And the eastern girl-women were intoxicating. They read strange books. They listened to discordant music. They played the cello and violin and Sondheim. They had been to Paris.  They spoke confidently.  They were Kennedy liberals, even socialists, to my Nixonian conservatism.  They did not have to work their way through college.

But it was the University after all.  Over time the narrative became more complex.

The essayist, P.J. O’Rourke, said somewhere that he became a 1960s card-carrying member of the Communist Party USA because that was the easiest way to get laid in New York City.  But one also could get laid without precondition by simulating interest and sympathy in radical causes. P.J. apparently felt no discomfort with his deception, if you were stupid enough to be a Communist, you deserved to get fucked.

I suspect he wasn’t telling the truth, or at least wasn’t telling the whole truth. Lying, even to get laid, didn’t work for me.  One fell in love seeking connection; lying is to connection as hydro sulfuric acid is to flesh.  (In the interest of full disclosure, I was also tall, dark, and handsome.  That got you laid too.)

To attend a Students for Democratic Society meeting was like attending a cell meeting  with Nechaev to  address a cell meeting in Fyodor Dostoevsky’s “Possessed.”

In 1967 Robert Conquest published “Harvest of sorrow,” what was known to date in the West about the Soviet rule and terror. Amidst the conflicting narratives, there were ‘working truths,’ which anyone who could read could know.

1.    When Communists came to power, the people fled.
2.  When Communists came to power, the borders were closed, and only whispers escaped.
3.    When Communists came to power, the farmers were herded onto communes, which were like plantations, on which blacks in the American south lived.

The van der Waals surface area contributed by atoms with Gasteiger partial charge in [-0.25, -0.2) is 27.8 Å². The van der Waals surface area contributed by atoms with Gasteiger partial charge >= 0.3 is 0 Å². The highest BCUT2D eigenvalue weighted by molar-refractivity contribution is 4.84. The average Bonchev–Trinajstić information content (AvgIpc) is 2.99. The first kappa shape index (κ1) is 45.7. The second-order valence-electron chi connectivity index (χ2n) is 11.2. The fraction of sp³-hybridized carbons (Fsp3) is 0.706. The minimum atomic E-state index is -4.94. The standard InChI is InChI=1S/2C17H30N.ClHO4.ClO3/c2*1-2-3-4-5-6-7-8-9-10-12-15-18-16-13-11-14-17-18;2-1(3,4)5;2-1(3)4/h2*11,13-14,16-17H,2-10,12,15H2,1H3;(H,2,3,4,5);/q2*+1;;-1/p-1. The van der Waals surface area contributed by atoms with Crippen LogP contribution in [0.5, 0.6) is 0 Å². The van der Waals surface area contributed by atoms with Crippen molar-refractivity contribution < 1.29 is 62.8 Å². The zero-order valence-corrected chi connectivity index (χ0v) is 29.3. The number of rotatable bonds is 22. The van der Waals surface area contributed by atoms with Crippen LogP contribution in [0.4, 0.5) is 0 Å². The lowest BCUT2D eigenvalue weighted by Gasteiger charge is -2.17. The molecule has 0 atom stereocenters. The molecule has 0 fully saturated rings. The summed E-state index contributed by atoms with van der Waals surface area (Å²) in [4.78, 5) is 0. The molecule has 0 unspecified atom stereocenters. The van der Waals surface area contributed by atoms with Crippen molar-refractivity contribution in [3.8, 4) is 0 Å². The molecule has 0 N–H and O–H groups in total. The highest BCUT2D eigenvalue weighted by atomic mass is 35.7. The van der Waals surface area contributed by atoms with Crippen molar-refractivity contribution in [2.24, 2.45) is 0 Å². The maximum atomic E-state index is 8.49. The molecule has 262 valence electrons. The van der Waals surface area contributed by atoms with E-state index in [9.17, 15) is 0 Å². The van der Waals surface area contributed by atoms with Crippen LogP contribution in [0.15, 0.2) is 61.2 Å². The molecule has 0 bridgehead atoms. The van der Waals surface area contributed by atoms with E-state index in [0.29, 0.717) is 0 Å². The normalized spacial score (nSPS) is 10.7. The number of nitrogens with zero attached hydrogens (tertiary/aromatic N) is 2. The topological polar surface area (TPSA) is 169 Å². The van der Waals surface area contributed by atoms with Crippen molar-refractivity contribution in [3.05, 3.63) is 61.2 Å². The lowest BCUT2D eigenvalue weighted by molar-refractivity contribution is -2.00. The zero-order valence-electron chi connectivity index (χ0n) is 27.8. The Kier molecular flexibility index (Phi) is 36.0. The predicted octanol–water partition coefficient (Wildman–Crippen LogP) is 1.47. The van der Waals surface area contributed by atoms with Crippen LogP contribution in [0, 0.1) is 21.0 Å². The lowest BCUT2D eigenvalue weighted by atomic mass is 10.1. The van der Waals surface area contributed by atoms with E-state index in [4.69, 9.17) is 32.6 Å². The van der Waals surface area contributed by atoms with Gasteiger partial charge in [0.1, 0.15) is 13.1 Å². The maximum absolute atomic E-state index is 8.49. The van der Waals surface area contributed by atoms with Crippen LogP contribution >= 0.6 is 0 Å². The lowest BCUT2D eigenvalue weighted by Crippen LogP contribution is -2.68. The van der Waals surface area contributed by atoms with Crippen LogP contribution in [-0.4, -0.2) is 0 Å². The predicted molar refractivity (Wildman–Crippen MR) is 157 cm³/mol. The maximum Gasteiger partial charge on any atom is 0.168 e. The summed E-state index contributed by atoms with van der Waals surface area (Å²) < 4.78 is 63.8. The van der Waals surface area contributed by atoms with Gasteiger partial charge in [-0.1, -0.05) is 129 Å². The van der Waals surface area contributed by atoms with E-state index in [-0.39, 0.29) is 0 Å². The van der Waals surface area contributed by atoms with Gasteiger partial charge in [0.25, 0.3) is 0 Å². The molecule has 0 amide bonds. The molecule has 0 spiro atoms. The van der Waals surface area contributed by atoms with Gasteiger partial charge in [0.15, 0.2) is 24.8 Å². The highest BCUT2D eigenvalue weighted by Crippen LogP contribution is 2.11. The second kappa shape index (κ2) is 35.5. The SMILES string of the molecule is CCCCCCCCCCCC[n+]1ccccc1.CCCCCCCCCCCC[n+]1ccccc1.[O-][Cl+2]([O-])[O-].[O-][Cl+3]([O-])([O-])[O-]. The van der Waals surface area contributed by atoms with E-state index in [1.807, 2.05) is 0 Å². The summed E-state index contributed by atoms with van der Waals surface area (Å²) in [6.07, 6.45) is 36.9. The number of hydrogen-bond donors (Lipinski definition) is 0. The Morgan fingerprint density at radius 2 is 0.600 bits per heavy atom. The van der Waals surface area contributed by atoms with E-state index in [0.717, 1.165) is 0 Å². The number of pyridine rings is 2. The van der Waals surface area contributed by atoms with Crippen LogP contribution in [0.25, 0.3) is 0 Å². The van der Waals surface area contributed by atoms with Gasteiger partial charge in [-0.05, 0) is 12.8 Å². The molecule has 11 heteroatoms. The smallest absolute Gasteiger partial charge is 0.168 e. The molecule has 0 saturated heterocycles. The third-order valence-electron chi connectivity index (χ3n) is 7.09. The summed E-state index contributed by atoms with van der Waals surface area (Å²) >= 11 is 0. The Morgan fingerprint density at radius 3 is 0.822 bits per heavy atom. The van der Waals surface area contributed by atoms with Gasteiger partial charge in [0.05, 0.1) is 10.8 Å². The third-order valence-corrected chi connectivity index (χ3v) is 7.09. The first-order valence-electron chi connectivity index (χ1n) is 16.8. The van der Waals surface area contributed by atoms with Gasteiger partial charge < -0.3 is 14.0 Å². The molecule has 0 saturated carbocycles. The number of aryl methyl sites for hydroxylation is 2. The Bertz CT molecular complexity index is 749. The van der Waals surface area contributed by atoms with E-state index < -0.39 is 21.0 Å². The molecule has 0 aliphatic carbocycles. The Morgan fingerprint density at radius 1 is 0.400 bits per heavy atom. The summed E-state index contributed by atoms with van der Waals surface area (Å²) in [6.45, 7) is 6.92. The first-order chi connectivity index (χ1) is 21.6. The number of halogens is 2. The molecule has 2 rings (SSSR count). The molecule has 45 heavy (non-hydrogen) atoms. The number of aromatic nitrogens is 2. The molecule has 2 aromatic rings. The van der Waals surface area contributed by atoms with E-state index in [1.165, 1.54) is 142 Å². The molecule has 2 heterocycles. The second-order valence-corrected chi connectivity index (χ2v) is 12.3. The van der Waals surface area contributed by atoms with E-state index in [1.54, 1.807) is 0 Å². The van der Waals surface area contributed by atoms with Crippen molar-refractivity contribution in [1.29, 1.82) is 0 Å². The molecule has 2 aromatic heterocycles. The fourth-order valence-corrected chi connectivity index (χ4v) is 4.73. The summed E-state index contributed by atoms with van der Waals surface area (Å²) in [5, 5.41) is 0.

An incident from that time remains in my memory as I write as if it had happened this afternoon.  It demonstrated attitude I perceived as  “of the city,” and associated with those who called themselves Marxists or Marxist-Leninist or Stalinist or Maoists or Trotskyites or…  I was sitting in the Gordon Commons dining area with an assorted fashionable and young anti-American Americans.  I ate heartily. I belonged to the clean plate club.  One friend put out his cigarette into his mashed potatoes and gravy. “Who can eat this shit?” he said.

I had just eaten that shit. And I had raised that shit. In summer I canned those peas. In fall I picked those potatoes. In the winter I slaughtered that beef steer which the previous spring I had delivered in the west field and feed him in January with the hay I had put up in July, with the oats I had threshed in September. These young Marxists had no idea how hard it had been to put that plate of shit on the table before them.

Marx, Lenin, Mao,  Ho Chi Minh and Pol Pot did not know how complex it was to plant, protect, harvest and distribute a potato.  It was the city against the countryside.

I went to fight.  It seemed the right thing to do at the time.  That is the purpose of my writing essays and fiction these next five years.

I was probably ill suited and ill trained to be America’ counter-deception ace, but that’s the way it goes. I was at least as capable as the next guy to feel my way blindly through the smoke and mirrors.

As I reread this, I think, “For Christ’s sake, Robert, lighten up.’  Among my own children there are picky eaters.

And whatever happened to those poorly fed young Marxists? When I returned to Madison in 1990 after  twenty-odd years absence, there they were.  They had become the Dane County board and Madison City Council, the state and city bureaucrats, now liberal rather than Marxist, rock-ribbed stalwarts who fight ferociously to keep Madison preserved as it was in 1965. Go figure, eh?

I read the “The Black Book of Communism” while I was in Moscow.